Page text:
Through my biking friend (he bikes, not me), I learn of the Sioux Falls Green Project blog. It looks like it’s being done by the summer interns but let’s hope it doesn’t come to an end when they leave.
Check out MIT OpenCourseWare, where the Massachusetts Institute of Technology offers hundreds of previously taught classes for free. While the courses aren’t for credit, those of us who would love to go to college forever could care less as long as the course is of interest. The problem? Just in history, literature and foreign literature alone there is so much to choose from and so little time. (Major hat tip to Ex Libris.)
The presenters and schedule have been announced for this year’s South Dakota Festival of Books, to be held in Deadwood Oct. 1-4.
Blog Headline(s) of the Week
Difficult choice: B&N offers free thingy to people with one of those whatchamacallits or Associated Press claims to have discovered magic anti-news-copying beans. (Weekly top contender MobyLives is taking August off, to my dismay.)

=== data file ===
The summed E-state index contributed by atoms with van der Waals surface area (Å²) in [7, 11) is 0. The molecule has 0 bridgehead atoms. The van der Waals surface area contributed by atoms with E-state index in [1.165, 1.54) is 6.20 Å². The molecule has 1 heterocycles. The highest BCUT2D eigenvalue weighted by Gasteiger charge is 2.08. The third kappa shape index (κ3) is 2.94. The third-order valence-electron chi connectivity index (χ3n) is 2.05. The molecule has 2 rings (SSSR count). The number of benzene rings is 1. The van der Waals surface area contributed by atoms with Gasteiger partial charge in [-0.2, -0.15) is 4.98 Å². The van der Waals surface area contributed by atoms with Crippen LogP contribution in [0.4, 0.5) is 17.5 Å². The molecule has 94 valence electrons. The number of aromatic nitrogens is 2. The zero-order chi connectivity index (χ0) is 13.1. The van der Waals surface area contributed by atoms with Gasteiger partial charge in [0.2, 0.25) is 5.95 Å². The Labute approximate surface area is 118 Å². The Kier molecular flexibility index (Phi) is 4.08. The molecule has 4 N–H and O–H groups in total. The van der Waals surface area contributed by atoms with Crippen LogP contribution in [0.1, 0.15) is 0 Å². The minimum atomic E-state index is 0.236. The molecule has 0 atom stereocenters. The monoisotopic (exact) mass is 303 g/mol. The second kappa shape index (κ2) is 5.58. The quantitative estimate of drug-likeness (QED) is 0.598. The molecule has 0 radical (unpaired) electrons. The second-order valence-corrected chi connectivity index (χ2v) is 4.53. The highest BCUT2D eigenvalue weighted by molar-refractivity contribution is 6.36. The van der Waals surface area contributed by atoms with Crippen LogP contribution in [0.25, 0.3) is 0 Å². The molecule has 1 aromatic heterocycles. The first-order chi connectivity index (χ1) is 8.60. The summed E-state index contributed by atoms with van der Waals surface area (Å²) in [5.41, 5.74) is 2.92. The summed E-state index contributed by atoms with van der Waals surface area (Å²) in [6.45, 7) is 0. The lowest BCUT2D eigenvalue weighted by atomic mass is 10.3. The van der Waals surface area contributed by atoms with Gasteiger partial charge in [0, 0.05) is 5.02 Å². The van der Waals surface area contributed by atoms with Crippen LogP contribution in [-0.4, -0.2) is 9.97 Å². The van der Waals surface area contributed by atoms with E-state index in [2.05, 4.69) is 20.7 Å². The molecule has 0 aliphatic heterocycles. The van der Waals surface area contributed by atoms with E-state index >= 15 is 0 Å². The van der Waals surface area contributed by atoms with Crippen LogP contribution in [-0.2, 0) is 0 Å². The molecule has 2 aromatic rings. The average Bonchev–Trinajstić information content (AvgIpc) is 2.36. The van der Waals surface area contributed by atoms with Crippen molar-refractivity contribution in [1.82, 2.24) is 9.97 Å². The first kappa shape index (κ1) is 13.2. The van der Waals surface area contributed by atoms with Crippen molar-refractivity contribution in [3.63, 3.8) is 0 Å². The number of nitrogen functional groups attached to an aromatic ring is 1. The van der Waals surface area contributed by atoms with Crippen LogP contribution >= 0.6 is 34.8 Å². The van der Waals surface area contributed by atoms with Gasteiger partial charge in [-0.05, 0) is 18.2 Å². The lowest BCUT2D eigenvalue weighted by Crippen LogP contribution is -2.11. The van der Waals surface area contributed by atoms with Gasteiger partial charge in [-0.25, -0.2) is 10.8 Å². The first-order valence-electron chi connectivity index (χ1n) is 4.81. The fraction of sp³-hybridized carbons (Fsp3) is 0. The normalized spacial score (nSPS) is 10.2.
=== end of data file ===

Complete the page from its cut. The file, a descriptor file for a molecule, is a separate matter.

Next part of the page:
I’m jealous of this woman’s library history.
As noted in an earlier post, the 13 titles on this year’s Man Booker Prize longlist have been announced. I have not read any but it does raise something that bothers me about a lot of prestigious book awards: a book that even isn’t published yet is on the list and, in fact, is currently seen as the favorite.
Meanwhile, The Guardian‘s book blog is taking nominations for the Not the Booker Prize Prize.
As for “best of” lists, here’s Ursula K. Le Guin’s thoughts: “It seems to me that an award, a ‘best of,’ in literature, doesn’t serve literature at all. It serves to supply commercial booksellers with a readymade commodity, and lazy-minded readers and teachers with a readymade choice.” (Via.)
Proof again why you should always wear a bike helmet.
So that’s why we’re obese.
My house … is a library with living-rooms attached.
Bernard Berenson, Sketch For A Self Portrait